The Los Angeles County Metropolitan Transportation Authority (Metro) has commissioned four talented Los Angeles based artists – Martin Durazo, Phung Huynh, Vincent Ramos and Eloy Torrez – for artworks that will enhance the transit experience at El Monte Station, the largest bus facility west of Chicago that sees up to 40,000 daily riders. Each artist has created four artworks that will be installed at the station January 2014.
Rio Hondo College will be exhibiting the original artworks to facilitate a dialog between the artists and the community. The exhibition will be on display from Feb. 3 – 28. Gallery hours will be 9 a.m. – 3 p.m. Monday through Thursday, with additional evening hours Monday through Wednesday from 6 – 9 p.m.
A panel discussion will provide an opportunity to meet the artists and learn about the process of translating their artistic vision into works of art for public transportation sites. The panel will take place Thursday, February 6 from 7 – 8 p.m. in the Ray Theatre at Rio Hondo College and will include the artists Martin Durazo, Phung Huynh, Vincent Ramos and Eloy Torrez, and moderator Jorge Pardo, Metro Director of Art & Design. Admission to both panel discussion and the exhibition will be free. Parking at Rio Hondo College is $3.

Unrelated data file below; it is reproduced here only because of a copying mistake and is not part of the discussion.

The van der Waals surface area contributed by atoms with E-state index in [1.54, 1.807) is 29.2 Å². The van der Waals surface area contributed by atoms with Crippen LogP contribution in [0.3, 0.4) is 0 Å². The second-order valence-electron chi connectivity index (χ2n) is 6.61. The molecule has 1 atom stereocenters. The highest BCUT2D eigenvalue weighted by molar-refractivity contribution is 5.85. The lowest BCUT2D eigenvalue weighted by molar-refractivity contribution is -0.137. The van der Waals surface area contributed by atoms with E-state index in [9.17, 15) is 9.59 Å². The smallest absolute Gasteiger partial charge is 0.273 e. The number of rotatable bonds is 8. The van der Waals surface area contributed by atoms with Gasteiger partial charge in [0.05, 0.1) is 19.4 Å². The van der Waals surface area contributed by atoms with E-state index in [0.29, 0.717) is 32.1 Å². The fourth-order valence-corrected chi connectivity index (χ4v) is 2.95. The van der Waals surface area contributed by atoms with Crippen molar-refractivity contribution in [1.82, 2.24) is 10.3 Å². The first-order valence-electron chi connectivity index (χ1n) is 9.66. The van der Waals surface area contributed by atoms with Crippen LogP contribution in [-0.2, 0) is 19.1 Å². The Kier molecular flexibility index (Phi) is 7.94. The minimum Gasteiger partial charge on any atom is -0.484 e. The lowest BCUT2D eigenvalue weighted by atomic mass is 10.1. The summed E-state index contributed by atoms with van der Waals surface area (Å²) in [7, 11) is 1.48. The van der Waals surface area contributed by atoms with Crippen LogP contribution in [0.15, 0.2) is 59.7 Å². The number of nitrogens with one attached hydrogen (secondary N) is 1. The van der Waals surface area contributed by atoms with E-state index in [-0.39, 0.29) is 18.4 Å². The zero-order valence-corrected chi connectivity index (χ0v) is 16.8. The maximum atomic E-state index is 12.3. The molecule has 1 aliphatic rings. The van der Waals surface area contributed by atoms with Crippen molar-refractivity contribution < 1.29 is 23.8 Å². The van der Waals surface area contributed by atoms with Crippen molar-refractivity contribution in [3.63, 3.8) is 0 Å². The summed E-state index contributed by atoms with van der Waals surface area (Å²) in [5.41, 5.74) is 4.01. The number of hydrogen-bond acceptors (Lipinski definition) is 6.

Rio Hondo College is located at 3600 Workman Mill Rd., Whittier, CA, 90601. It is accessible from El Monte Station via Metro Bus 270 and Express Bus 577. Use the Trip Planner at metro.net for more routes and connections.
The exhibition physically reveals a critical and often challenging process for the artist in negotiating the changes that occur when an artwork is fabricated for a public site. Durable artwork materials are necessary to withstand outdoor transit environments and to ensure long-term artistic integrity. Each artwork panel represents the culmination of a process of translation-in concept, practice and material. The exhibition presents a variety of media used in the artists’ studios, including painting, drawing, and digital collage that have been interpreted into powder-coated aluminum panels.
Vincent Ramos pays homage to the rich cultural contribution of the El Monte Legion Stadium, a hotbed of activity in its heyday. The artwork focuses on the musicians who played at the stadium and the promoters (radio deejays and TV personalities) who organized and hosted these events. Individuals represented in the artwork reflect the early worlds of rock n’ roll, rhythm and blues, and country music.
Eloy Torrez explores transitions and movement to visualize the movement, energy and patterns that people create on their travels. His work depicts our monetary encounters as we cross paths with each other in our daily lives and within the transit environment.
Artist Martin Durazo uses swirling vibrant colors such as metallic blue, electric yellows, pinks, and silvers, to energetically mirror the ever-changing intersection of cultures and environments in the Los Angeles area.
Phung Huynh’s artwork is informed by the city’s rich history through the use of symbolic and metaphoric imagery. Her stylized treatment of forms, shapes, and figures is inspired by papel picado (Mexican papercut art) and Chinese papercut art.
To request images of artwork for publication, please email firstname.lastname@example.org. For more information on Metro’s art program, visit metro.net/art.